There’s a bunch of character reveals that would be nifty if they weren’t tricks. Dolores being the original Wyatt was the one that landed best. So there was backstory as all along as to why Teddy felt too guilty to elope with her. (Even as a robot, James Marsden is typecast as being perpetually starcrossed.) For a modern series about lifelike robots, I’d be surprised if there weren’t any human characters that turned out be secretly robots. So Bernard being a robot based on the deceased Arnold wasn’t that shocking. What is shocking is that nobody at Delos noticed this, especially given the notoriety around Arnold’s demise. It’d be like Stan Lee suddenly having a new partner at Marvel Comics named Kirk Jackby. William becoming the Man In Black thirty years later makes sense, but placing the two timelines concurrently comes off as a distraction for Delores’s development. Why did the park let her go off with William & Logan if she wasn’t responding correctly to being gutshot? Why didn’t anyone collect her thirty years later when she wandered off by herself to solve the Maze?


Why is there a tattoo of the Maze on the inside of a host’s scalp? Is it on all all of them or just that specific one? At what point during the host creation detailed in the opening would scalp tattooing occur? If it’s just the one, how’d the Man In Black know of it? Why does he assume that solving the secret Maze sidequest will allow the hosts to harm him? Does this masked host count as its Minotaur? Dolores as Wyatt is arguably the better Minotaur, but she lacks the definitive bovine head.

It’s Dolores who solves the Maze because it’s a consciousness test encoded into her bicameral mind by the late Arnold. Because she remembered past lives & improvised, she realizes the Arnold commands were actually her own subconscious? The show insists that’s how sentience develops with no mention of affect. So either this coping mechanism to reconcile her conflicting programming was built-in or the cost of making Delores self-aware was giving her multiple personality disorder. (If her mind has been rewritten so many times, can this even be considered the original Delores?) Maybe it’s better hosts don’t become sapient if the only way is extreme psychological trauma?

Delores could be sentient, but she’s still led to kill the Delos shareholders by Ford. It’s unclear whether this was a final command by Ford or if he knew her well enough to manipulate her into this scenario. This massacre would feel like an autonomous choice if it wasn’t an echo of her initial murder of  her fellow hosts while Arnold reprogrammed her to be Wyatt. So does it matter that Delores is sentient if she still ends up doing just what her creators want? It undermines her famously saying “I imagined a story where I didn’t have to be the damsel.” Is it really autonomy if she’s still governed by prior programming? I’m a fatalist & these explanations of sentience still feel like cop-outs.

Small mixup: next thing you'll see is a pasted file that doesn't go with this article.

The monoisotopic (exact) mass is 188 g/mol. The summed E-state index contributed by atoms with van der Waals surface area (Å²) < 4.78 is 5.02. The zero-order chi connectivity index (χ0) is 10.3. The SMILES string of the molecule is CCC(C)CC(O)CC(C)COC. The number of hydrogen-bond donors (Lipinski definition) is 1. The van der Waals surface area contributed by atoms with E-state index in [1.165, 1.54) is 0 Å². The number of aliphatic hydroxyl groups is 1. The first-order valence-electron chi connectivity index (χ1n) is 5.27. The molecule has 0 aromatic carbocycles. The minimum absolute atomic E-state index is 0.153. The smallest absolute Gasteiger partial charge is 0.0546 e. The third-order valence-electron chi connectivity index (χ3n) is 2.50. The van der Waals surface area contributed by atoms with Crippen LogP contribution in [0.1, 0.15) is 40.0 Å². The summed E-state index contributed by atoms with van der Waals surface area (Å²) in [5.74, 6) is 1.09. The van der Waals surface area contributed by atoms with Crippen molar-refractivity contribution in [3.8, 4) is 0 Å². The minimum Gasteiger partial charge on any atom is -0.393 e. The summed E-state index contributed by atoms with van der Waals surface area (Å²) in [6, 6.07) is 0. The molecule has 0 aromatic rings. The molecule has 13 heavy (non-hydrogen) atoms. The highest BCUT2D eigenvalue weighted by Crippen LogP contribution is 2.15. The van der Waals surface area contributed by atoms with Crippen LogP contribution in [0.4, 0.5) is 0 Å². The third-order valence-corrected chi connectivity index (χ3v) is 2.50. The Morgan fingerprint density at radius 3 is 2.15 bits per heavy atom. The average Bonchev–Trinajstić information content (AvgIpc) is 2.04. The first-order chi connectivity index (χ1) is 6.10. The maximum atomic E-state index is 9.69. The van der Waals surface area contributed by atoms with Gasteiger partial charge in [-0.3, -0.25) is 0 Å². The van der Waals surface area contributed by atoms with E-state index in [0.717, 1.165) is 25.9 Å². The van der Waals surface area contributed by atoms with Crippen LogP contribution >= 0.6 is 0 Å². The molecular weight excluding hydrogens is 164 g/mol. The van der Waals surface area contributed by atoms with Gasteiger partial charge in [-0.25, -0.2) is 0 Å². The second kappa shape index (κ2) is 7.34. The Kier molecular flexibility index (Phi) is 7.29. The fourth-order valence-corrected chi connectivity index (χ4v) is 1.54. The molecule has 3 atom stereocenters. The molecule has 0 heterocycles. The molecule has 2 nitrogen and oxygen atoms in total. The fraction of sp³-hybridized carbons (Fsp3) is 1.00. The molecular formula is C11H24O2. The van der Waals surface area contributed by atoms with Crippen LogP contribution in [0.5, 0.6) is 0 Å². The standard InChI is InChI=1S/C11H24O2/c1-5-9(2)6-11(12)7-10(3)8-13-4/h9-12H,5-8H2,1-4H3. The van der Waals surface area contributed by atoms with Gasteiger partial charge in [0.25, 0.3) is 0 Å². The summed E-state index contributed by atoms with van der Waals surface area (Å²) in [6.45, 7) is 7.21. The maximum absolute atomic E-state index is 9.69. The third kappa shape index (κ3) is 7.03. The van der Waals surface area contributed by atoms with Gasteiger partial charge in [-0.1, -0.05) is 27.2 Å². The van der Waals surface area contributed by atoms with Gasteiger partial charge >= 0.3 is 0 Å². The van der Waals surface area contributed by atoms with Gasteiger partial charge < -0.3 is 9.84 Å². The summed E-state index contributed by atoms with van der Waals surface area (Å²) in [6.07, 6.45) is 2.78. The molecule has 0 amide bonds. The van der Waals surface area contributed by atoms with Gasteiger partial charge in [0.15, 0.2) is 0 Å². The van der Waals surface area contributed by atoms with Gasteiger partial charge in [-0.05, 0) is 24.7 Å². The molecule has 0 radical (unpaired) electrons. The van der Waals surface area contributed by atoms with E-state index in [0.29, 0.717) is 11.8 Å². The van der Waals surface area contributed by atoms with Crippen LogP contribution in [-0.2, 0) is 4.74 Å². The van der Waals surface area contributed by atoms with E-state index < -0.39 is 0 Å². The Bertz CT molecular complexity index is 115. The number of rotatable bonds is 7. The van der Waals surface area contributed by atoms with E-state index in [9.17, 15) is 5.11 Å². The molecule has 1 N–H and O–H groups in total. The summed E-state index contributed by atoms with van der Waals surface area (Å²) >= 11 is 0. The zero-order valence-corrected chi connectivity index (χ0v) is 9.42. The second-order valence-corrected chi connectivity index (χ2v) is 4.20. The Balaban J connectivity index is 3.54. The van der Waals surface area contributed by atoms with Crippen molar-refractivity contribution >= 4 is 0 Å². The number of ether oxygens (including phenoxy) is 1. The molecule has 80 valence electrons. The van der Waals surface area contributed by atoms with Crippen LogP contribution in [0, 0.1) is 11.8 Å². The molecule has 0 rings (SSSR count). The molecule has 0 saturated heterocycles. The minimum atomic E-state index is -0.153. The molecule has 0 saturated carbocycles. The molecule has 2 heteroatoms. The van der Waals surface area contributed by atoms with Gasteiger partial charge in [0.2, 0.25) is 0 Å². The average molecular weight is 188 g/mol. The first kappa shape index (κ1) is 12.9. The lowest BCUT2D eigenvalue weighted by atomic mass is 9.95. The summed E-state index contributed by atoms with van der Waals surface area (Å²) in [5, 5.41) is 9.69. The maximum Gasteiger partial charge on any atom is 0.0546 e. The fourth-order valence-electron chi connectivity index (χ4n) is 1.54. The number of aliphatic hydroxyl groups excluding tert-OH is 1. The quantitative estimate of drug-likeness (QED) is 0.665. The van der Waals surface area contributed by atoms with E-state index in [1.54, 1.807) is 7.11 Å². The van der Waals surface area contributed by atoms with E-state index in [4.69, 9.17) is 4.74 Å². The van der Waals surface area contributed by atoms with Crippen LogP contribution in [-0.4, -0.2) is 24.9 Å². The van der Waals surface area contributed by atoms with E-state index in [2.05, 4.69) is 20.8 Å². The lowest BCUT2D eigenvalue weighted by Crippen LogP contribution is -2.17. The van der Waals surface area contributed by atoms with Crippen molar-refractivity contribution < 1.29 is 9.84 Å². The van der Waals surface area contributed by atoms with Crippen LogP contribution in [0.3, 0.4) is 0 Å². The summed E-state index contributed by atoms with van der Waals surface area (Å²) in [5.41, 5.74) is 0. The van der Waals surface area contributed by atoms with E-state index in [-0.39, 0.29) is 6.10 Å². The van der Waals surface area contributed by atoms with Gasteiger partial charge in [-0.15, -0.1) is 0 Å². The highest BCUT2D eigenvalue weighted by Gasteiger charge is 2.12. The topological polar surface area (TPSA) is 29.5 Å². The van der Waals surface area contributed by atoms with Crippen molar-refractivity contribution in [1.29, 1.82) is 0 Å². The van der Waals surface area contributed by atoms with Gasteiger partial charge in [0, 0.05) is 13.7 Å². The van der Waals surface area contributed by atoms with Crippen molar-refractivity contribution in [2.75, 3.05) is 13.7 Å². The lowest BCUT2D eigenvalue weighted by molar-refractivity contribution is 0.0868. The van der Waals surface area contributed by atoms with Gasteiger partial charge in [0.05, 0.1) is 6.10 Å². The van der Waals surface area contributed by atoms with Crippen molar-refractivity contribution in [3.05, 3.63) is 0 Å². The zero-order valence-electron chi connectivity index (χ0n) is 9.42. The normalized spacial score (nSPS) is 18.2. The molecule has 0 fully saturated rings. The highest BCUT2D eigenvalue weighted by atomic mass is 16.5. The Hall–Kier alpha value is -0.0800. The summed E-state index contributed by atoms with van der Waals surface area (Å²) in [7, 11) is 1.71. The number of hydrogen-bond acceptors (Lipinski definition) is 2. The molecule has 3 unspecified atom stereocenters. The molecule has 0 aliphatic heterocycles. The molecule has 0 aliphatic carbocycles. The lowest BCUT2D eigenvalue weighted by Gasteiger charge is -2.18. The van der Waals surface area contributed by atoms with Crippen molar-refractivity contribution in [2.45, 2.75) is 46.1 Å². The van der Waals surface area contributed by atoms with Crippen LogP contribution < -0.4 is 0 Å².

I’ve enjoyed them in less heroic roles on True Blood, Hap & Leonard, & Black Mirror, but Even Rachel Wood’s & Jimmi Simpson’s protagonists were too bland. I much preferred Thandie Newton’s Maeve. I love how she gave herself all the upgrades, although I’m not sure why Felix & Sylvester succumbed to her blackmail. (Giving her a complete rebuild to remove the explosives in her spine, which seems unnecessary given the park’s medical sophistication, would’ve been the perfect opportunity to decommission her.) It was underwhelming that her desire to escape Westworld was programmed into her. She does demonstrate the most independence out of all the hosts by ignoring this directive to find her robot daughter from a past narrative. (Hosts worshiping park technicians as shades was also a nifty touch.)

Maeve recruits two nihilistic desperadoes to help her escape by just turning off their equivalents to Asimov’s Laws. If you’re running a theme park of armed robots, this should never be an option. It would’ve been interesting if she’d made them sentient & they decided they didn’t want to be violent lawbreakers anymore. Why couldn’t they build hosts that became grateful masochists once sapient instead of resentful sociopaths?